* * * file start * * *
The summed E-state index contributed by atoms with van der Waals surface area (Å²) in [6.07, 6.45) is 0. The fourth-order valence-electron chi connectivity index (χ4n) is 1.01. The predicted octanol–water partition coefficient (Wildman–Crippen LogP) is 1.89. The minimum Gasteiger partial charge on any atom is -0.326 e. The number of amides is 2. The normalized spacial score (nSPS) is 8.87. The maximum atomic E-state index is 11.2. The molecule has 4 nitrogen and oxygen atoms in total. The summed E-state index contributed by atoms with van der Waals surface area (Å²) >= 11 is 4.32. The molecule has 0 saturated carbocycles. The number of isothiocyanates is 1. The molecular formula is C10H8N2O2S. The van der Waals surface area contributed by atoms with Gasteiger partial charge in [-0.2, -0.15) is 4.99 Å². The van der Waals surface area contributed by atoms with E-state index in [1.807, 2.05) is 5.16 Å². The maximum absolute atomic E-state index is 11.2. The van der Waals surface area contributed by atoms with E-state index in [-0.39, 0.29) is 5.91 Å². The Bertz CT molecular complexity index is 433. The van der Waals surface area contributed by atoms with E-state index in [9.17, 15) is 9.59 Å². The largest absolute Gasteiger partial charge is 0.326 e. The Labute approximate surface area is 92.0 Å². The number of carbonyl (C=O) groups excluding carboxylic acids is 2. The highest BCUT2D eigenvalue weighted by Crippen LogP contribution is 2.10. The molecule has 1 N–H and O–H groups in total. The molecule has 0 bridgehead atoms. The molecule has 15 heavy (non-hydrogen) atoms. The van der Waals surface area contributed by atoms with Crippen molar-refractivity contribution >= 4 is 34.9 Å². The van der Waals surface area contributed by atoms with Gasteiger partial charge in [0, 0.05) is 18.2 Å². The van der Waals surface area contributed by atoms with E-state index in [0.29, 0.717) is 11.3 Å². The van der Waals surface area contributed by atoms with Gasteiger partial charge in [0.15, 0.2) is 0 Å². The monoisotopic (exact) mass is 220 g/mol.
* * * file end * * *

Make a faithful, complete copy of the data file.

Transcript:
The summed E-state index contributed by atoms with van der Waals surface area (Å²) in [6.07, 6.45) is 0. The fourth-order valence-electron chi connectivity index (χ4n) is 1.01. The predicted octanol–water partition coefficient (Wildman–Crippen LogP) is 1.89. The minimum Gasteiger partial charge on any atom is -0.326 e. The number of amides is 2. The normalized spacial score (nSPS) is 8.87. The maximum atomic E-state index is 11.2. The molecule has 4 nitrogen and oxygen atoms in total. The summed E-state index contributed by atoms with van der Waals surface area (Å²) >= 11 is 4.32. The molecule has 0 saturated carbocycles. The number of isothiocyanates is 1. The molecular formula is C10H8N2O2S. The van der Waals surface area contributed by atoms with Gasteiger partial charge in [-0.2, -0.15) is 4.99 Å². The van der Waals surface area contributed by atoms with E-state index in [1.807, 2.05) is 5.16 Å². The maximum absolute atomic E-state index is 11.2. The van der Waals surface area contributed by atoms with E-state index in [-0.39, 0.29) is 5.91 Å². The Bertz CT molecular complexity index is 433. The van der Waals surface area contributed by atoms with E-state index in [9.17, 15) is 9.59 Å². The largest absolute Gasteiger partial charge is 0.326 e. The Labute approximate surface area is 92.0 Å². The number of carbonyl (C=O) groups excluding carboxylic acids is 2. The highest BCUT2D eigenvalue weighted by Crippen LogP contribution is 2.10. The molecule has 1 N–H and O–H groups in total. The molecule has 0 bridgehead atoms. The molecule has 15 heavy (non-hydrogen) atoms. The van der Waals surface area contributed by atoms with Crippen molar-refractivity contribution >= 4 is 34.9 Å². The van der Waals surface area contributed by atoms with Gasteiger partial charge in [0, 0.05) is 18.2 Å². The van der Waals surface area contributed by atoms with E-state index in [0.29, 0.717) is 11.3 Å². The van der Waals surface area contributed by atoms with Gasteiger partial charge in [0.15, 0.2) is 0 Å². The monoisotopic (exact) mass is 220 g/mol.